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Journal of Diabetes Research
Volume 2015, Article ID 613236, 7 pages
Research Article

Association Analysis of Genetic Variants with Type 2 Diabetes in a Mongolian Population in China

1Inner Mongolia University for the Nationalities, Tongliao, Inner Mongolia 028000, China
2BGI-Shenzhen, Shenzhen 518083, China
3Department of Biology, University of Copenhagen, 2100 Copenhagen, Denmark
4The Institute of Cytology and Genetics, Siberian Branch of the Russian Academy of Sciences (SB RAS), Novosibirsk 630090, Russia
5Novosibirsk State University, Novosibirsk 630090, Russia
6College of Animal Science and Technology, Northeast Agricultural University, Harbin 150030, China
7Medical Genomics and Metabolic Genetics Branch, National Human Genome Research Institute, National Institutes of Health, Bethesda, MD, USA

Received 7 February 2015; Revised 22 June 2015; Accepted 24 June 2015

Academic Editor: Andrea Tura

Copyright © 2015 Haihua Bai et al. This is an open access article distributed under the Creative Commons Attribution License, which permits unrestricted use, distribution, and reproduction in any medium, provided the original work is properly cited.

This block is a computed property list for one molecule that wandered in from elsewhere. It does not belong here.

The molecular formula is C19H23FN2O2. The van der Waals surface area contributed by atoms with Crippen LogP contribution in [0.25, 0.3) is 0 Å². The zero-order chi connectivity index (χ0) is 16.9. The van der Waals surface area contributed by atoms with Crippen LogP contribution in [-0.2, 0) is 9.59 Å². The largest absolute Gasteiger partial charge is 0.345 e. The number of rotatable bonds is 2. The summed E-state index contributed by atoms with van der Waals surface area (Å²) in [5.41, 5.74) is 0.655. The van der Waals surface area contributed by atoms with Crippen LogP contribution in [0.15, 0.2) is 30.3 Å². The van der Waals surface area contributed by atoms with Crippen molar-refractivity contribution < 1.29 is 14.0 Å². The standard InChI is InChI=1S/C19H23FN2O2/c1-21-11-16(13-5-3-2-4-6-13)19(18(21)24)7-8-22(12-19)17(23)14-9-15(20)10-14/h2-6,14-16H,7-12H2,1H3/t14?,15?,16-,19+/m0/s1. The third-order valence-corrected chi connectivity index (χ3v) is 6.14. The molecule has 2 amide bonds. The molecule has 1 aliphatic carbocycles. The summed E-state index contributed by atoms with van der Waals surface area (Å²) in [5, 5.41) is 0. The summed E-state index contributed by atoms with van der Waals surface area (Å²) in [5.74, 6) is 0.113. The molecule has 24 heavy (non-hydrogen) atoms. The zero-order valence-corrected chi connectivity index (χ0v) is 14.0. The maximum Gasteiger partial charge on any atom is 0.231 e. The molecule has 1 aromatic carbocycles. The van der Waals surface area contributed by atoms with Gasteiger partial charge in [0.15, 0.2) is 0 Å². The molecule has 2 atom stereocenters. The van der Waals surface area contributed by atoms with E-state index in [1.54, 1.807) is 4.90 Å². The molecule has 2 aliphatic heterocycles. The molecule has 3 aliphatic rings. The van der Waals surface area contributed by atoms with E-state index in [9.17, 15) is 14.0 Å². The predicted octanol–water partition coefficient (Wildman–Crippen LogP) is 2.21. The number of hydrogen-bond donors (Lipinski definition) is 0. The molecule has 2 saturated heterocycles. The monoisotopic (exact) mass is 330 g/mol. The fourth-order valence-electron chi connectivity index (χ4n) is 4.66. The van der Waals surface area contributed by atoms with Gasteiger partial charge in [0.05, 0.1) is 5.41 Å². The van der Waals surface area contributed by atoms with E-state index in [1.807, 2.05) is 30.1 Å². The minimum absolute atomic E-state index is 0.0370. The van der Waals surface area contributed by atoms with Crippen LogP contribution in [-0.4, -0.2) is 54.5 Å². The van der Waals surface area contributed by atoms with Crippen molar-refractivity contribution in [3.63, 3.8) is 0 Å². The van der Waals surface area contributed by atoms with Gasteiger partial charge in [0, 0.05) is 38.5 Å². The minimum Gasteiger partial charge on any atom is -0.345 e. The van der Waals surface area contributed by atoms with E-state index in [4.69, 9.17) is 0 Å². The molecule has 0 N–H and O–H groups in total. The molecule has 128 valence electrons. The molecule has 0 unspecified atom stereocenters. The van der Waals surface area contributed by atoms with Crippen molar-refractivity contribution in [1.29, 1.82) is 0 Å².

The large scale genome wide association studies (GWAS) have identified approximately 80 single nucleotide polymorphisms (SNPs) conferring susceptibility to type 2 diabetes (T2D). However, most of these loci have not been replicated in diverse populations and much genetic heterogeneity has been observed across ethnic groups. We tested 28 SNPs previously found to be associated with T2D by GWAS in a Mongolian sample of Northern China (497 diagnosed with T2D and 469 controls) for association with T2D and diabetes related quantitative traits. We replicated T2D association of 11 SNPs, namely, rs7578326 (IRS1), rs1531343 (HMGA2), rs8042680 (PRC1), rs7578597 (THADA), rs1333051 (CDKN2), rs6723108 (TMEM163), rs163182 and rs2237897 (KCNQ1), rs1387153 (MTNR1B), rs243021 (BCL11A), and rs10229583 (PAX4) in our sample. Further, we showed that risk allele of the strongest T2D associated SNP in our sample, rs757832 (IRS1), is associated with increased level of TG. We observed substantial difference of T2D risk allele frequency between the Mongolian sample and the 1000G Caucasian sample for a few SNPs, including rs6723108 (TMEM163) whose risk allele reaches near fixation in the Mongolian sample. Further study of genetic architecture of these variants in susceptibility of T2D is needed to understand the role of these variants in heterogeneous populations.